Pauline did not hate her mother-in-law. They were uneasy with one another, trying to reach out, each in her own way, but neither quite knowing how to find what was love in the other. It was in this discovery, that the essence of reconciliation would be distilled.  Pauline sensed this, but had no idea of how to make it happen.  She wept at the frustration of it all.  With the death of her father-in-law, to whom she had been devoted, the bridge between herself and Mama Voko had been swept away.

‘Tata, what would you have me do?’

The undulating rhythm of the ring- tone dedicated to her husband, broke her train of thought. Her heart leapt as she fumbled for her ‘phone. Apologies poured out of her as she slid it open.

Five minutes later, laughing, a huge weight lifted from her shoulders, Pauline puts the ‘phone down.

‘Thank you, Tata,’ she breathes, knowing what she must do.

Two hundred kilometres away, Sicelo scrolls through his contacts and places a call.

‘Good morning. Mr Mhalangala.’
Briefly. Dr Mokokoshewa explains his dilemma to the Province’s foremost builder; a grateful former patient.

In the traditional style?’
‘Local materials? ‘
‘Seventy-thousand Rand? ‘
‘By Christmas? ‘
Thank you!”
An appointment is made and a site visit arranged.  Snapping his cell shut, Dr Moko switches on the engine, adjusts his seat belt and completes the final leg of his journey, a much happier man.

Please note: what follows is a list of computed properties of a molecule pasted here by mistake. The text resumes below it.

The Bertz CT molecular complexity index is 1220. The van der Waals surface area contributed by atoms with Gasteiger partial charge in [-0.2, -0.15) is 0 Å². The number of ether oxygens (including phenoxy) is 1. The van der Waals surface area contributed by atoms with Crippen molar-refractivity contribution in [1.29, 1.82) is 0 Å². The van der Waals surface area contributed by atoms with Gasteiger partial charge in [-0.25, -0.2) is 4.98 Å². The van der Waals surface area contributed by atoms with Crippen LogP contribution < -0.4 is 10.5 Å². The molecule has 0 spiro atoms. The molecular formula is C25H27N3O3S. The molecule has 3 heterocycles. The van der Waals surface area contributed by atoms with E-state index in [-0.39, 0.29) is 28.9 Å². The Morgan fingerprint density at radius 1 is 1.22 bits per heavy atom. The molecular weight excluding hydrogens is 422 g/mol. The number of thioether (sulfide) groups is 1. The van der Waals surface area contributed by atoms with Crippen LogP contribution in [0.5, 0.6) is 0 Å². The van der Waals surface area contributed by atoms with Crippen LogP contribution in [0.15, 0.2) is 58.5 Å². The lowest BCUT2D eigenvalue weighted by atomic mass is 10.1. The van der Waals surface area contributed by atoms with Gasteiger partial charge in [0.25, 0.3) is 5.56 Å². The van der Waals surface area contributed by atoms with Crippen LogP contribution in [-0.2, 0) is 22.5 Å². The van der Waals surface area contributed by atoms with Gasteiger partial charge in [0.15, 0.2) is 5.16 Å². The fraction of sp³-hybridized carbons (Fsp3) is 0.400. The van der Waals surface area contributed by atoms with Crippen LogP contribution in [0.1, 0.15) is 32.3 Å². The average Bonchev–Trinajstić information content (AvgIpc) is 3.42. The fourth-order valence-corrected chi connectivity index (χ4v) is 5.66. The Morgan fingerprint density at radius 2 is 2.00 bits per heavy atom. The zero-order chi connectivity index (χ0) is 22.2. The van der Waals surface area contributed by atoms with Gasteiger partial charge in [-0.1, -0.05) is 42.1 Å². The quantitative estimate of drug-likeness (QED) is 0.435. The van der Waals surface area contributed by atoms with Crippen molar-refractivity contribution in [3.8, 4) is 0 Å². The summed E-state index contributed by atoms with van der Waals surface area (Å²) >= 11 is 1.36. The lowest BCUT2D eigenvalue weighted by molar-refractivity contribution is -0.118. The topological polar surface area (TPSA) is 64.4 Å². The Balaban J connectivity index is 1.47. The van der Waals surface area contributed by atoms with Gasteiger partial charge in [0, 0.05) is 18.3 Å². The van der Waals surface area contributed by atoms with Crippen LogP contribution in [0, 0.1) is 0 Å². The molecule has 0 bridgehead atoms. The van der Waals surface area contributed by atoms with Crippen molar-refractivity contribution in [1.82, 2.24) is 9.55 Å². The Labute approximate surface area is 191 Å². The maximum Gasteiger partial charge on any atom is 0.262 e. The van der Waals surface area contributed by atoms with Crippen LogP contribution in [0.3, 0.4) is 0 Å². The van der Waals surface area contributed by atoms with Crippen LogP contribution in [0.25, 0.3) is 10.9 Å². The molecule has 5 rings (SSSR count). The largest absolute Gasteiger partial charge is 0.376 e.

Forty minutes later, the first Mrs Voko Mokokoshewa knows of her son’s arrival is a swirl of dust as his Mercedes, with minimal effort, breasts the rutted dirt road to her kraal.  Eagle-eyed and watchful, Mrs Molimbile leaves the shade of the ancient silver bean tree that shelters both farms, and draws to her friend’s side.

They have been united since girlhood, these two. Each sang and danced at the other’s wedding, shared the pain and joy of the deliveries of  the eleven children they had borne  between them, and, so recently, wept together at the funeral of Father Michael.  This will be a hard parting.

Yet Mrs Molimbile will refuse the offer Dr Moko is soon to make to her, to join her friend in the new round house that is to be built adjoining his home in Bisho. There are the grandchildren, still at school, to be cared for, and while she has strength, she will continue to grow her mealies and fatten her geese, here, in the village where she had been born.

Dr Sicelo Mokokoshewa has rehearsed his speech all the way from Umtata.  He tumbles out of his car, eager as a boy. He embraces his mother warmly.  He greets Mama Molimbile cordially. Before either of the women could open their mouths, he unfolds his plan.

“Yo! Yo! Yo!” 

Both women clap their hands in delight. A round house?  With a thatched roof? A home where the ancestors will not be ashamed to visit? 

“Yes! Yes! Yes!”

Dr Sicelo Mokokoshewa holds his mother tightly.  “For you Momma, for Mama Molimbile, for  our ancestors...”

With tears in her eyes Mrs Voko Mokokoshewa pulls away from her son and takes her old friend’s hands in hers.
“Sisi, I may have to stay here, with you, until next summer, but then...”